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2001-2002 - February 27, 2002

Faculty Senate Minutes

February 27, 2002

Present: Jim Acheson, David Batuski, Darlene Bay, Thomas Brann, Martha Broderick, Katherine Carter, Steve Cohn, Richard Cook, Paul Creasman, Richard Eason, Ed Ferguson, Sandy Gardner, Alla Gamarnik, Paul Grosswiler, Don Hayes, Peter Hoff, Mike Howard, Dana Humphrey, Keith Hutchison, Edward Jadallah, Richard Jagels, John Jemison, Harvey Kail, Joseph Kelley, Robert Kennedy, Carol Kim, Roger King, Dorothy Klimis-Zacas, Irv Kornfield, Judy Kuhns-Hastings, Diana Lawson, Daniel Lux, John Maddaus, Chuck Maguire, Kathleen March, Stephen Marks, Jim McClymer, Kim McKeage, Bryan Pierce, Robert Rice, June Carter for Linda Rottman, Douglas Ruthven, Dan Sandweiss, Christa Schwintzer, Bruce Segee, Frederick Servello, Philip Silver, Owen Smith, Andrew Thomas, Sarah Vidito, Jim Warhola, Gregory White, Dave Yarborough

Absent: Seanna Annis, Robin Arnold, Douglas Bousfield, Scott Dunning, Daniel Dwyer, Bill Farthing, Charles Forshee, Matthew Gagnon, Dianne Hoff, Melvin Johnson, Dennis King, Phil Locke, Ngo Vinh Long, Ivan Manev, Charles Moody, Ali Ozluk, Howard Patterson, Glenn Reif, Roy Turner,

Welcome and signing in

The meeting was called to order at 3:15.

Approval of minutes from the January 30, 2002 meeting

Owen Smith moved and Dorothy Klimis-Zacas seconded that the minutes be approved. The motion passed with a clear majority.

III. Announcements

John Maddaus announced that Don Hayes’ motion regarding the Head Teacher for the Child Study Center had been withdrawn. Dean Eilers has agreed to request that the position be unfrozen, so the motion is no longer needed. (Note: in later discussion, Provost Kennedy announced that he had agreed to unfreeze the position and that recruitment efforts can begin.)

John Maddaus reported that he had received a letter from President Hoff agreeing with the Senate’s postion on technology classrooms. Hoff stated that he endorses the spirit and likes the detail of the resolution and that Doug Gelinas, John Gregory and Anita Wihry will work together to address and implement these suggestions.

John Maddaus noted that he had received the Policy on Partner Accommodation for the University, a response from Provost Kennedy to the Definition of Faculty, Units and Programs of Study, and guidelines from Provost Kennedy for forming peer committee for Joint Appointments. The appropriate persons were thanked for achieving these actions, all of which will be discussed in the next Elected Members Committee meeting.

John Maddaus announced that some difficulties had been encountered on the Senate’s First Class folder. Some folders had been set to expire when the intention had been that they should be permanent repositories of information. The problems have been noted and the folders will be reposted as soon as possible.

IV. Questions to Administrators

Christa Schwintzer asked Mark Anderson about changes in the current budget document, especially as related to the Children’s Center. Anderson replied that we now have more clarity on the costs of health care benefits. The net effect of all necessary changes is estimated to be a deficit of $5,000,000, nearly all of which would be unnecessary were it not for increased health care costs. Also, the size of the tuition increase is now clear. It will be about 4%. Finally, the system is expecting an in-kind contribution toward the new ERP program. This will probably take the form of a staff person. The cuts are roughly proportional to each Vice-president. Deans have received targets for program reductions. They must submit details by March 15; the University has until March 30 to send details to the system.

As to the Children’s Center, a committee has been formed to investigate the option of a sliding fee scale. Anderson met with parents, was asked to add parents to the committee and has done so. The committee will take on the additional charge of evaluating the long-term effects of the cuts on the Center.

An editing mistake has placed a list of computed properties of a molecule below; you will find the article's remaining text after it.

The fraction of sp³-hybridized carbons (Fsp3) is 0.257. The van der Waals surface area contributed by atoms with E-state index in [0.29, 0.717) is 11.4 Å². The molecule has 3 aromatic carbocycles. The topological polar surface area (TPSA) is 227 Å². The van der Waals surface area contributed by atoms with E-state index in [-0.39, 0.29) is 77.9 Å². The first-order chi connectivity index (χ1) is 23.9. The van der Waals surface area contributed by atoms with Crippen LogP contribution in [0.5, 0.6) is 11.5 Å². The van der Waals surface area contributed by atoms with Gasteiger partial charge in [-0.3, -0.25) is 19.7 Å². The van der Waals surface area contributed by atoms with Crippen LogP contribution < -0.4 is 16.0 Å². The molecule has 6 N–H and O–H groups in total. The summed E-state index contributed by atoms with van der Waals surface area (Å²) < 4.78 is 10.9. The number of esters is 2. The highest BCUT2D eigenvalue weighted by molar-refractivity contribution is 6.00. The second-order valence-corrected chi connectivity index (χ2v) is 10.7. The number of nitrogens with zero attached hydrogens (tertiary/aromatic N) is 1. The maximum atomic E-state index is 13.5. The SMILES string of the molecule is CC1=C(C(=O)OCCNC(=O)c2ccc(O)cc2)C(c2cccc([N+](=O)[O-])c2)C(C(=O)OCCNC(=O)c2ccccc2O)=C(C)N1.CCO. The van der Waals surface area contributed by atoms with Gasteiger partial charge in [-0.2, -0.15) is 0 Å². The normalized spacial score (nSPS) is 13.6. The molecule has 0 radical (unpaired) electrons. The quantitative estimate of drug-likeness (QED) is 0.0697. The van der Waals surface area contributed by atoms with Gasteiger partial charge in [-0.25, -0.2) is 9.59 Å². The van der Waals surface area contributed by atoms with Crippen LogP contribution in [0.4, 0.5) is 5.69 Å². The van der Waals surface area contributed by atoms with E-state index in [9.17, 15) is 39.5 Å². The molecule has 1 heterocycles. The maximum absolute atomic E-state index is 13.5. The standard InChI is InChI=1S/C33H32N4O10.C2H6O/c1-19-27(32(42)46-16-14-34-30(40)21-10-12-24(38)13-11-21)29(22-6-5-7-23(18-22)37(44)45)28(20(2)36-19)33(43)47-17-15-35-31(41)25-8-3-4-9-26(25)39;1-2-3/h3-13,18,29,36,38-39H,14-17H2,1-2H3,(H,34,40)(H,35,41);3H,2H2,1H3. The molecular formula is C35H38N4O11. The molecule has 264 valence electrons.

The most recent budget documents have been posted on First Class. There will be a meeting on Friday in DPC 100 to get university community input into the budgeting issues.

Irv Kornfield asked what effect post-tenure awards would have on the deficit. Mark Anderson replied that they would increase the deficit.

Paul Creasman asked President Hoff about the use of Social Security numbers to post grades. Hoff replied that he was not aware of any rules pertaining to the practice. Christa Schwintzer stated that Alison Cox does have a written policy available: Social Security numbers can be used, but the list should not be posted in alphabetical order so that identities of the students cannot be guessed. Doug Gelinas stated that only the last four digits should be used, since the first three identify where the person is from. Owen Smith added that use of the full number is problematic in terms of protecting the number itself. Creasman stated that some web sites at the University use Social Security numbers as passwords and that students do not feel protected, since both the password and the name can be saved, potentially allowing access to both.

Owen Smith asked Robert Kennedy about faculty lines that have been frozen. When can hiring begin? Kennedy replied that after departments have submitted the budget information that is due on March 15, they can proceed in accordance with the written plan. Smith asked if any allowances could be made for disciplines that experience a main recruiting market before that time. Kennedy replied that officially, one must wait.

V. Committee Reports

University Environment – Judy Kuhns-Hastings

No report. However, some matters will be brought next week to the Elected Members Committee meeting.

Research and Public Service – Keith Hutchinson

No report.

Finance and Institutional Planning – Christa Schwintzer

The committee will be bringing a couple of items forward later in the semester.

Academic Affairs – Bryan Pierce

No report.

Committee on Committees – Howard Patterson

All committees are currently covered.

Constitution and By-laws – Bob Rice

A meeting regarding the evaluation of administrators was held with Doug Gelinas and Bob Kennedy. The committee is finishing up the discussions of this topic. In addition, an editor has been found for the faculty handbook and all sections are being put together. We should be ready to discuss this soon.

Library Advisory – Kathleen March